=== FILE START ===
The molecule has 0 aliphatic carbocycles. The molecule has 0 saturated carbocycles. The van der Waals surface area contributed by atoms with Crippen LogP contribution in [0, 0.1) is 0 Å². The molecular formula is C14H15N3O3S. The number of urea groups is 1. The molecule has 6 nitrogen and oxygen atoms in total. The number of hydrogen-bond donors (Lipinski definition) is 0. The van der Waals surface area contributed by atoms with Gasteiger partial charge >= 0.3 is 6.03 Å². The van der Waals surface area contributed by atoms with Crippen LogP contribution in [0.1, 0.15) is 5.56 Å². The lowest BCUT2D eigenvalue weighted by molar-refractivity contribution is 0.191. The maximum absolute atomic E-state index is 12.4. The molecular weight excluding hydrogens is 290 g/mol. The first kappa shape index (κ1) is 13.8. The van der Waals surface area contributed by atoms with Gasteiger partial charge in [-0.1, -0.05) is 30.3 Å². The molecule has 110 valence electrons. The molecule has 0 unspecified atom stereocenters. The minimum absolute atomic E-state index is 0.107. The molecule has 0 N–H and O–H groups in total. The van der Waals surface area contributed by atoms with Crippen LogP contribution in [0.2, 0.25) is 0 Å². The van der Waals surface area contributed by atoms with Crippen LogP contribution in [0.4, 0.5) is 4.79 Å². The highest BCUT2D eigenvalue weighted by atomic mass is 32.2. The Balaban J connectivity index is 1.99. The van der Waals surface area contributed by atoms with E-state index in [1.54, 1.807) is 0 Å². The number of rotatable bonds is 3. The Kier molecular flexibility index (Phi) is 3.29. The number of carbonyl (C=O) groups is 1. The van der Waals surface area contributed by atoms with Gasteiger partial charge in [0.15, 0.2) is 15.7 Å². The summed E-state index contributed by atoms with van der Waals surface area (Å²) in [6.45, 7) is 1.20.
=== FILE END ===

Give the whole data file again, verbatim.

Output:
The molecule has 0 aliphatic carbocycles. The molecule has 0 saturated carbocycles. The van der Waals surface area contributed by atoms with Crippen LogP contribution in [0, 0.1) is 0 Å². The molecular formula is C14H15N3O3S. The number of urea groups is 1. The molecule has 6 nitrogen and oxygen atoms in total. The number of hydrogen-bond donors (Lipinski definition) is 0. The van der Waals surface area contributed by atoms with Gasteiger partial charge >= 0.3 is 6.03 Å². The van der Waals surface area contributed by atoms with Crippen LogP contribution in [0.1, 0.15) is 5.56 Å². The lowest BCUT2D eigenvalue weighted by molar-refractivity contribution is 0.191. The maximum absolute atomic E-state index is 12.4. The molecular weight excluding hydrogens is 290 g/mol. The first kappa shape index (κ1) is 13.8. The van der Waals surface area contributed by atoms with Gasteiger partial charge in [-0.1, -0.05) is 30.3 Å². The molecule has 110 valence electrons. The molecule has 0 unspecified atom stereocenters. The minimum absolute atomic E-state index is 0.107. The molecule has 0 N–H and O–H groups in total. The van der Waals surface area contributed by atoms with Crippen LogP contribution in [0.2, 0.25) is 0 Å². The van der Waals surface area contributed by atoms with Crippen LogP contribution in [0.4, 0.5) is 4.79 Å². The highest BCUT2D eigenvalue weighted by atomic mass is 32.2. The Balaban J connectivity index is 1.99. The van der Waals surface area contributed by atoms with E-state index in [1.54, 1.807) is 0 Å². The number of rotatable bonds is 3. The Kier molecular flexibility index (Phi) is 3.29. The number of carbonyl (C=O) groups is 1. The van der Waals surface area contributed by atoms with Gasteiger partial charge in [0.15, 0.2) is 15.7 Å². The summed E-state index contributed by atoms with van der Waals surface area (Å²) in [6.45, 7) is 1.20.